Bradford to trial smart city tech as part of European project

Bradford is hoping to see a 10% cut in the cost of public services by taking part in a European ‘smart city’ project.

The five-year Smart Cities and Open Data Re-use (SCORE) project – which involves nine cities across Europe – aims to help save up to €50m (£45m) through the use of Internet of Things (IoT) technologies to improve the delivery of municipal services in areas such as the environment, water, parking and sustainable transport.

As part of the project, researchers at the University of Bradford are working with colleagues at the University of Amsterdam in the Netherlands and Aarhus University in Denmark to develop innovative ideas including interactive dustbins that can sense when they are full, intelligent car parks that can highlight empty spaces, and real-time flood-warning information data that could save lives.

These ideas will be trialled and potentially implemented in the cities participating in the project: Aarhus, Amsterdam, Aberdeen, Bergen, Bradford, Dordrecht, Ghent, Gothenberg and Hamburg.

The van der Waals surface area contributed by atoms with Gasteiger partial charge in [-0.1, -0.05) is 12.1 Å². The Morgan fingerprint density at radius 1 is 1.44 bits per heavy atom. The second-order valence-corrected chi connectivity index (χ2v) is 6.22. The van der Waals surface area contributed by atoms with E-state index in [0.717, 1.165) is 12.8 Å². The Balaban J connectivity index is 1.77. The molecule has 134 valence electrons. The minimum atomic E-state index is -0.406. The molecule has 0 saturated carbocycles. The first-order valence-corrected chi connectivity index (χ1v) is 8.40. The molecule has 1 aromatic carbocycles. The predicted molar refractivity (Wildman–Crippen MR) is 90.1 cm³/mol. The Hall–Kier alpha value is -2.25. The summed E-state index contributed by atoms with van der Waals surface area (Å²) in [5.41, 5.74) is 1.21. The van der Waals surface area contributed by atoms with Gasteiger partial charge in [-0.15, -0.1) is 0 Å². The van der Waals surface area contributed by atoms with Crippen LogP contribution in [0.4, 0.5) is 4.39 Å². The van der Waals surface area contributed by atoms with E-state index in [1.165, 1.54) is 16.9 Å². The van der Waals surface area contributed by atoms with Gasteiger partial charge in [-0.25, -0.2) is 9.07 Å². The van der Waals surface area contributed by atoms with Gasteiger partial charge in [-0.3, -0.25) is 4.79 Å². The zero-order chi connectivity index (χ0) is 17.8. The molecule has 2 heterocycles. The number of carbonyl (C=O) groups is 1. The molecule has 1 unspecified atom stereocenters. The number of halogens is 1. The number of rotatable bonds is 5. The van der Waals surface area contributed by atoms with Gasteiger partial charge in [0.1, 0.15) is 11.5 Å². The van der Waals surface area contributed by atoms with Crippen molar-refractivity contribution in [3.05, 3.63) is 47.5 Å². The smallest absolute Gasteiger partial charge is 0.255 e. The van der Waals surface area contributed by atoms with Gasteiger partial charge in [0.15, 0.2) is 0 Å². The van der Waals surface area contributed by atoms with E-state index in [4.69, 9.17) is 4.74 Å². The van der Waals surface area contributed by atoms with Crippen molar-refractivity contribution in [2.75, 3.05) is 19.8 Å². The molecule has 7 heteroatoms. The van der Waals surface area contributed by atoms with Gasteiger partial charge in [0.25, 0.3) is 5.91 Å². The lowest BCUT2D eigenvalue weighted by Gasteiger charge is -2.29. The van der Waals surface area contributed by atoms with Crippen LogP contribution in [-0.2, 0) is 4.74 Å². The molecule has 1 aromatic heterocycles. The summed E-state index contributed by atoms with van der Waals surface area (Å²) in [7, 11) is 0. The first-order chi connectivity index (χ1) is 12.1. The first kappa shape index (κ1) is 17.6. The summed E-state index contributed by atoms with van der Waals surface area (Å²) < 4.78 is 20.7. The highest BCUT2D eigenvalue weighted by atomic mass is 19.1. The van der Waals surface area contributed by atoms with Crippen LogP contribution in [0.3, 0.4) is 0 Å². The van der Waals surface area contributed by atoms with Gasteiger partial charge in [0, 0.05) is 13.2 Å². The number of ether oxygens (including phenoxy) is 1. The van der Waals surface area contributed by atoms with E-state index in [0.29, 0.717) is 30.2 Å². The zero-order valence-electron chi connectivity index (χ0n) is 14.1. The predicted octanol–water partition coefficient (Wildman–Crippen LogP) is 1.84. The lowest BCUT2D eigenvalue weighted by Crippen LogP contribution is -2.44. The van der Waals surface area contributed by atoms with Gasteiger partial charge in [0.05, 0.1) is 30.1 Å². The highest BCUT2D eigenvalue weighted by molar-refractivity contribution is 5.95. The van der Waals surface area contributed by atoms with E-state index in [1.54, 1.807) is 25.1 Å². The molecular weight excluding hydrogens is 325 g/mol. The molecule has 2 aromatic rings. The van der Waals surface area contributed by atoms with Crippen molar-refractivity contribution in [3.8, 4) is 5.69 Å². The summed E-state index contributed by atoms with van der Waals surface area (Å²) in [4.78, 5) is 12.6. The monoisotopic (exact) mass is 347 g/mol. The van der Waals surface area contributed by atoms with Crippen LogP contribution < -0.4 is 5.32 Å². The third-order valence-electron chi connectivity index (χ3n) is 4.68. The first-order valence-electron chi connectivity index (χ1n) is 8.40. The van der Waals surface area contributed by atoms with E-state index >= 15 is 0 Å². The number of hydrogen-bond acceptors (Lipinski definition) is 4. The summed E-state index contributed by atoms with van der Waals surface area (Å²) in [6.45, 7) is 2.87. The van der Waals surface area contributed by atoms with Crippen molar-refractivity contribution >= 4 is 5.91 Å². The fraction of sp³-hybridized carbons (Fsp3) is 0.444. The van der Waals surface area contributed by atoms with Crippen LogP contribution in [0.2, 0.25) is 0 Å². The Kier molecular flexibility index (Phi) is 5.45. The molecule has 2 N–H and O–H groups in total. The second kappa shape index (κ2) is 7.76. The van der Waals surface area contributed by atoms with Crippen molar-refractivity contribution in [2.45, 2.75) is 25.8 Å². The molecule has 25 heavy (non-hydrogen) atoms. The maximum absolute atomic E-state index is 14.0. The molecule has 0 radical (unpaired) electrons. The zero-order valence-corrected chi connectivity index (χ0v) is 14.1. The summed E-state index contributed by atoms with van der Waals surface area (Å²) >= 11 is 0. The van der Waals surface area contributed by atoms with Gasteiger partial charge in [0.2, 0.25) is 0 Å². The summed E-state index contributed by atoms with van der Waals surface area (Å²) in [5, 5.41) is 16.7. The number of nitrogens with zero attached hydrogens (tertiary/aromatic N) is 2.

“The aim of the project is to improve the delivery of public services, using innovative software and data sharing” said Dr Dhaval Thakker, lecturer in computing and SCORE project principal investigator at the University of Bradford. “Our role is to use our expertise in creating IoT inspired solutions, to assist cities in developing new, and more efficient ways of delivering essential services.”

For example, sensors offer the potential to manage waste collection more effectively, Dr Thakker explained.

“Real time information from sensors within bins allows us to tell if they are full or not. This data can be used by planners to make positive changes. Using big data analytics on sensor data, we can improve route planning significantly, reducing wasted journeys which can save money and reduce pollution too.”

All cities taking part in SCORE are targeting a 10% reduction in the cost of service provision and a 20% improvement in the quality of these services, as measured by public perception.

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